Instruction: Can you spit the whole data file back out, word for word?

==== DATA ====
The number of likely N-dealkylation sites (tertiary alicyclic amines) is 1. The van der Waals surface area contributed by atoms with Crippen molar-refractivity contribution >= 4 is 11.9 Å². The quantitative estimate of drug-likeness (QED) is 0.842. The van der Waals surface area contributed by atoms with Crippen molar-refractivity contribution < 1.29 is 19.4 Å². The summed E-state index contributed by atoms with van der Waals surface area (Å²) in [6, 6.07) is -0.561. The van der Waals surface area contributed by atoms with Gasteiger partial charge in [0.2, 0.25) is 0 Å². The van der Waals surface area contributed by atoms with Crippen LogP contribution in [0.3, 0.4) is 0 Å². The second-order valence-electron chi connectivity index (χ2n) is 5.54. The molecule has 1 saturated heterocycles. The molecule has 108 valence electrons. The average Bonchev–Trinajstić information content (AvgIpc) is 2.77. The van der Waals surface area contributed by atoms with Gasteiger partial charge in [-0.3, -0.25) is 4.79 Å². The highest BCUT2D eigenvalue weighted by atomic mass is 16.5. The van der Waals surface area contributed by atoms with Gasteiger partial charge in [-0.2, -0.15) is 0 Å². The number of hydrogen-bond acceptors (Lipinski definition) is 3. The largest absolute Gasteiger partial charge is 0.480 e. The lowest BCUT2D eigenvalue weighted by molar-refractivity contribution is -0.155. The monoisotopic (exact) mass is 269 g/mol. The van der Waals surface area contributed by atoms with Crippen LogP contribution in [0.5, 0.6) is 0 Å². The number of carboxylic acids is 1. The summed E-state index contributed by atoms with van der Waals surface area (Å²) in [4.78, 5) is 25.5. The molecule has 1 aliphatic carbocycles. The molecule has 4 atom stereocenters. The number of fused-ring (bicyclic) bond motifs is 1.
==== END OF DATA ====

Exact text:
The number of likely N-dealkylation sites (tertiary alicyclic amines) is 1. The van der Waals surface area contributed by atoms with Crippen molar-refractivity contribution >= 4 is 11.9 Å². The quantitative estimate of drug-likeness (QED) is 0.842. The van der Waals surface area contributed by atoms with Crippen molar-refractivity contribution < 1.29 is 19.4 Å². The summed E-state index contributed by atoms with van der Waals surface area (Å²) in [6, 6.07) is -0.561. The van der Waals surface area contributed by atoms with Gasteiger partial charge in [0.2, 0.25) is 0 Å². The van der Waals surface area contributed by atoms with Crippen LogP contribution in [0.3, 0.4) is 0 Å². The second-order valence-electron chi connectivity index (χ2n) is 5.54. The molecule has 1 saturated heterocycles. The molecule has 108 valence electrons. The average Bonchev–Trinajstić information content (AvgIpc) is 2.77. The van der Waals surface area contributed by atoms with Gasteiger partial charge in [-0.3, -0.25) is 4.79 Å². The highest BCUT2D eigenvalue weighted by atomic mass is 16.5. The van der Waals surface area contributed by atoms with Gasteiger partial charge in [-0.2, -0.15) is 0 Å². The number of hydrogen-bond acceptors (Lipinski definition) is 3. The largest absolute Gasteiger partial charge is 0.480 e. The lowest BCUT2D eigenvalue weighted by molar-refractivity contribution is -0.155. The monoisotopic (exact) mass is 269 g/mol. The van der Waals surface area contributed by atoms with Crippen LogP contribution in [0.5, 0.6) is 0 Å². The number of carboxylic acids is 1. The summed E-state index contributed by atoms with van der Waals surface area (Å²) in [4.78, 5) is 25.5. The molecule has 1 aliphatic carbocycles. The molecule has 4 atom stereocenters. The number of fused-ring (bicyclic) bond motifs is 1.